Franz Sacher is one of Austria's greatest - and oddly, most controversial - national treasures. As a 16-year-old in 1832, he invented one of the most recognized desserts in the world. With just a basic recipe consisting mainly of butter, flour, eggs, sugar, apricot jam and bitter chocolate, Sacher invented his namesake gateau that took the world by storm.
Often imitated and never replicated, the Sacher estate kept the exact formula a well-guarded secret for a long time. That secret would later lead to one of the most bizarre legal disputes in Austria, having Franz Sacher turn in his grave.
A piece of cake
It all began when the Austrian aristocrat and diplomat Clemens Wenzel Lothar Fürst von Metternich commissioned a special cake for a celebration in 1832. His personal chef fell ill at the time and he had to rely on the young apprentice Franz Sacher to fill in. Thus, the Sacher Torte was born.
His initial cake only managed to achieve moderate success at Metternich's reception. But he had ample time to work at perfecting the recipe: It took another 12 years until Sacher opened up his own delicatessen in Vienna, where his chocolate cake quickly rose to local fame in Viennese society.
It would, however, take another Sacher to catapult the chocolate dessert to global renown. Having completed an apprenticeship at Vienna's famous Demel bakery, which was appointed to serve the Austrian royal family, Franz Sacher's oldest son Eduard tweaked the recipe enough to please even the noblest of palates.
The delicacy was available both through the Sacher family business directly, which by 1876 had opened a lavish hotel in Vienna, as well as through the Demel royal bakery, each claiming that theirs was the real deal. Although the Sacher Hotel's fame was only narrowly outshone by the chocolate cake, the family held on to their sweet creation - much to the dismay of the Demel bakery.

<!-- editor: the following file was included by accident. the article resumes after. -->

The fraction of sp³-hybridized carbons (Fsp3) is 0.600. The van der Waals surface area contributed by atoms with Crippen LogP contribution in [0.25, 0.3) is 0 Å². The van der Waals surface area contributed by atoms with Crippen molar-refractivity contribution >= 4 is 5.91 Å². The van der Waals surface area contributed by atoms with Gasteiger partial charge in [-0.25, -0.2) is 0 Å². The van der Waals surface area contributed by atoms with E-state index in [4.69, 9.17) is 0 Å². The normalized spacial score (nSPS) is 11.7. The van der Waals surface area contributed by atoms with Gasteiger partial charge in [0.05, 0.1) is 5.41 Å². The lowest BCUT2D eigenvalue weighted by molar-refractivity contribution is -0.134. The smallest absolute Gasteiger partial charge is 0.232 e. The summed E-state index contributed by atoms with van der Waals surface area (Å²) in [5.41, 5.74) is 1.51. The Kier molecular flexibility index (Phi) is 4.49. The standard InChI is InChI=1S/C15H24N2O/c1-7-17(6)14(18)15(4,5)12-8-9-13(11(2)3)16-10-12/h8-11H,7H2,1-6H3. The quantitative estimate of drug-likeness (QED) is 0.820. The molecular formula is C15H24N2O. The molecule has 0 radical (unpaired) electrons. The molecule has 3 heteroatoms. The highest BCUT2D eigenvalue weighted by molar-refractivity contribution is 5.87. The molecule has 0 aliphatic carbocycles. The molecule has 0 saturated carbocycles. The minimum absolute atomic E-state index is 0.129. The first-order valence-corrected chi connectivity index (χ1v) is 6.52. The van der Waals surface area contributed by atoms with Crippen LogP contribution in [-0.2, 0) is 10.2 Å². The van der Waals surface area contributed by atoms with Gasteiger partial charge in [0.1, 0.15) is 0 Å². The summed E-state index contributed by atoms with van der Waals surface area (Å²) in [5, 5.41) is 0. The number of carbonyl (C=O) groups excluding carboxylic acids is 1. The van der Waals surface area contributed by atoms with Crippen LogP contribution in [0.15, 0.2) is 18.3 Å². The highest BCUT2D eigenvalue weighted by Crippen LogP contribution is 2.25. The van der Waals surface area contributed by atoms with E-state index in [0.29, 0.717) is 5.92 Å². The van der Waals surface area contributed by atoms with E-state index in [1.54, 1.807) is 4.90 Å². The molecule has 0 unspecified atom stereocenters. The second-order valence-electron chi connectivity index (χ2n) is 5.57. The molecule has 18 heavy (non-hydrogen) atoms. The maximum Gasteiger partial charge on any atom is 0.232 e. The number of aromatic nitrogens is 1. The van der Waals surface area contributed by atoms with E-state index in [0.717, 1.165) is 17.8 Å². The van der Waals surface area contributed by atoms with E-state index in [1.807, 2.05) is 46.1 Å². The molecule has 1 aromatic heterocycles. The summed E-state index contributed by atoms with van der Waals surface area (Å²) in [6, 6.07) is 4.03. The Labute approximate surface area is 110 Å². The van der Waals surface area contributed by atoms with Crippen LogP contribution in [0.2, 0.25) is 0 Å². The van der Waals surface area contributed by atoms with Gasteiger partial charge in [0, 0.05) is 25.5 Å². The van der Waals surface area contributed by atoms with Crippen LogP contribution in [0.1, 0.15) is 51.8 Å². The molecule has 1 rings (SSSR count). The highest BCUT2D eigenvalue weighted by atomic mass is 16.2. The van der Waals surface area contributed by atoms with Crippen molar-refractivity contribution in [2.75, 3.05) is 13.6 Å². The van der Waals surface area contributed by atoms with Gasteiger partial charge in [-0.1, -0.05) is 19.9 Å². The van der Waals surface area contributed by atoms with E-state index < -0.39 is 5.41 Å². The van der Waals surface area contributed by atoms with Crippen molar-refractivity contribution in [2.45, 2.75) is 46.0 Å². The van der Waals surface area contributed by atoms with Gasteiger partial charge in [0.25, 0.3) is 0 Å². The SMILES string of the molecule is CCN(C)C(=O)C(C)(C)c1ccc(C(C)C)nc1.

The Sacher Hotel had a new set of owners by 1934 on account of the Sacher estate having to file bankruptcy. Eduard Sacher passed the family recipe on to Demel as part of the insolvency proceedings, granting the royal bakery sole rights to market the so-called "Eduard-Sacher-Torte."
But the competition between the two Viennese businesses carried on, as the new owners of the Sacher Hotel, the Gürtler family, continued to sell their own brand of the chocolate cake marketed as the "Original Sacher Torte" - eventually even having the name copyrighted.
Whimsical as the rivalry may sound, it all escalated in a lengthy court case between the Demel and Sacher enterprises. The proceedings lasted for decades and took on absurd characteristics: How much apricot jam should be used? Should the jam be added before or after baking the cake? And could butter be substituted with margarine?
In 1963, the two parties finally managed to find a solution to their differences, reaching an out-of-court agreement whereby the Sacher Hotel could keep its "Original Sacher Torte" if Demel could market the "real Eduard-Sacher-Torte." Connoisseurs, however, continue to argue about which one of the two gateaus is the best.
The chocolate dessert has since been often copied, but never truly replicated. The mother of all chocolate cakes has brought joy (and probably coronary disease) to countless people; even Google thought that Franz Sacher's birthday was worth celebrating and dedicated their Google doodle on December 19, 2016 to the cake inventor, whose recipe would go on to become one of the most contented dishes in history.
The Sacher Hotel meanwhile is still in the hands of the Gürtler family, and continues to be as indulgent a Viennese special as Sacher Torte itself.